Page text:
We set out to reach Flagstaff via Grand Canyon. Now, pretty much you simply drive across the I 40 and then turn left at Williams. But I had decided we was going to go the route 66 way. To cut a huge story short the Route 66 doesn’t really exist anymore. Back in the day it was the road to be on, but when traffic increased it just didn’t cut it anymore and Interstates took their place in the modern world. But the Route 66 keeps its place in history. Now, anyone with kids will have seen the Disney film ‘Cars’ the basic jist is that ‘Radiator Springs’ becomes a ghost town because of a highway built nearby. The reality is that ‘Radiator Springs’ was actually set on ‘Peach Springs’ which is on the route 66. When the I 40 was built Radiator Springs was no longer the thriving and vibrant truck stop it once was. And it is true. It is nothing more than an old town whereby 90% of the place is boarded up and rotting, cars sat abandoned and falling to pieces all over the place. It really is a ghost town. From there we headed further down the 66 to Seligman which claims to be the birthplace of Route 66 (even though it is halfway along it) all the same it milks it big time and the place is littered with everything Route 66 including old Cadillac’s and the odd Harley. It is gift shop cheese fest central but well worth a visit.
We then headed up to the Grand Canyon. I was robbed $25 entry, I asked what the $25 was for when all I wanted to do was visit a natural phenomenon and was told “40 million people visit here each year, that’s a lot of wear and tear” The reality is like most things in Western USA the tourist is exploited and completely shafted, usually the US Government shift the blame to the Indian tribes who for years didn’t want anyone on their holy land – Until of course they realized people were willing to pay – Of course then their arms could be twisted and their holy land was suddenly accessible.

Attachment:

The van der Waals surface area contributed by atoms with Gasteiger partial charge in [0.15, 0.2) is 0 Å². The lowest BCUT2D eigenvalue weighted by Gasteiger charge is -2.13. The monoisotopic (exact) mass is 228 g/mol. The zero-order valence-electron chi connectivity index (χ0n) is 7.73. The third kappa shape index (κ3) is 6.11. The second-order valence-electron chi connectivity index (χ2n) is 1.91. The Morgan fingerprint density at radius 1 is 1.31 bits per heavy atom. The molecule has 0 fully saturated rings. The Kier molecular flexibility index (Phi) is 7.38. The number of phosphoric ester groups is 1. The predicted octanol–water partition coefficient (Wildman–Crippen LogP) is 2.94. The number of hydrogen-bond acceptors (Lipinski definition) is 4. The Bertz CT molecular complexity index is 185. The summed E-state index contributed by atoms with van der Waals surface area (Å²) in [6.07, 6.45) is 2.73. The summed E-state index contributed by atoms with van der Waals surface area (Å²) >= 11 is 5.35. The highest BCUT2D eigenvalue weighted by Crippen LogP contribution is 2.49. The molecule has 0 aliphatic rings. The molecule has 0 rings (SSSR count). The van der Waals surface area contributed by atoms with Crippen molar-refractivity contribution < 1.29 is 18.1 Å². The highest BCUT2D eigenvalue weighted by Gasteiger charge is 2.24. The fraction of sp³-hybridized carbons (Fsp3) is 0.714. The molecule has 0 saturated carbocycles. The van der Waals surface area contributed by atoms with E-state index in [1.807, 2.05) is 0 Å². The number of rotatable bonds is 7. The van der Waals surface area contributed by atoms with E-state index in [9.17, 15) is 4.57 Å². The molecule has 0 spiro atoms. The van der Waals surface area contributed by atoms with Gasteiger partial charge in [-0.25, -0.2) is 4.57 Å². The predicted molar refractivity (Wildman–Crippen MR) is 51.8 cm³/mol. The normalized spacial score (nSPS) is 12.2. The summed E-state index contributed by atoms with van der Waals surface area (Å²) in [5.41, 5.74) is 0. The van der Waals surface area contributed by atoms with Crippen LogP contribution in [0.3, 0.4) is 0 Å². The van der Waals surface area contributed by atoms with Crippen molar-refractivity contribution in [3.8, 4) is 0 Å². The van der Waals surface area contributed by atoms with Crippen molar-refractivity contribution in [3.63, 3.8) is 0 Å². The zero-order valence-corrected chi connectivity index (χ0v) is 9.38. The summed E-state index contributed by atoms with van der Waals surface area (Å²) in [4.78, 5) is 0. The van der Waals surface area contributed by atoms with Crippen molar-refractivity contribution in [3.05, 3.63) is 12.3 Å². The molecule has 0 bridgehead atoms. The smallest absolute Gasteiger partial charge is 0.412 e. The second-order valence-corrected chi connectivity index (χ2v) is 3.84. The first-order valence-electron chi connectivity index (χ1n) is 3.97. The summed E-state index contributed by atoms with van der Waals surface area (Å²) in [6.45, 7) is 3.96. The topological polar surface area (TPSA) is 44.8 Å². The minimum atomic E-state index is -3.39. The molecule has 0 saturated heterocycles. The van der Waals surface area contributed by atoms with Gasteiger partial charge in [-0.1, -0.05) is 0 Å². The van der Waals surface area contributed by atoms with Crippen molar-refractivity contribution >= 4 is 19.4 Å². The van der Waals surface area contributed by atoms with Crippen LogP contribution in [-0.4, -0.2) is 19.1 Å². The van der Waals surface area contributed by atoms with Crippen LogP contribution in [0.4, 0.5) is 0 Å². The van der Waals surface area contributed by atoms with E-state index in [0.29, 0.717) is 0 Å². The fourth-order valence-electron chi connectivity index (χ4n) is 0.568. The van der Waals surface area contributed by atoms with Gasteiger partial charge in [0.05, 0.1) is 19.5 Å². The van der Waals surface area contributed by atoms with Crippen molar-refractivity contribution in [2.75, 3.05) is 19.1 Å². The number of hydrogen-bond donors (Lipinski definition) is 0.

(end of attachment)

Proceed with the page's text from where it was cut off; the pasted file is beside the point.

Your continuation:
The Grand Canyon is one of those places that you could visit every day and it would still have the same breath taking effect as it did the first time you was there. The first thing that hits you is the size of the place. It brings a whole new meaning to vast, it is so big it just does not look real; the human mind is unable to comprehend such size. And then you notice the depth, 7,000 feet and all that is stopping you from stepping over the edge is your common sense. It makes for some amazing yet unnerving photographs. But the reality is, sitting here now trying to describe how amazing the Grand Canyon is simply is not possible. There are not the words.
We decided to go for a BBQ and headed to a campground within the park, we started to set it up and some park ranger busted us and explained that actually we was on someone’s camp site, I noticed the tent but had assumed it was a free for all. He directed us toward and empty area and within no time the BBQ was sparked up and our Bacon Cheddar Angus Burgers were sizzling away. It didn’t take long for the black clouds to get above us and within minutes I had bailed the kids into the car and was anxiously trying to finish our burgers off before the rain started. It caught me out and I shut the BBQ and legged it to the car. A short while later and all was sorted but not before I was wet and the hail had started.
Driving on to Flagstaff and it became very clear very quickly that we were in the centre of a huge thunderstorm.
Still, we made it to Flagstaff 
Next stop the 600 mile trek to Albuquerque and Amarillo…


Just a dad trying to live the dream with my kids.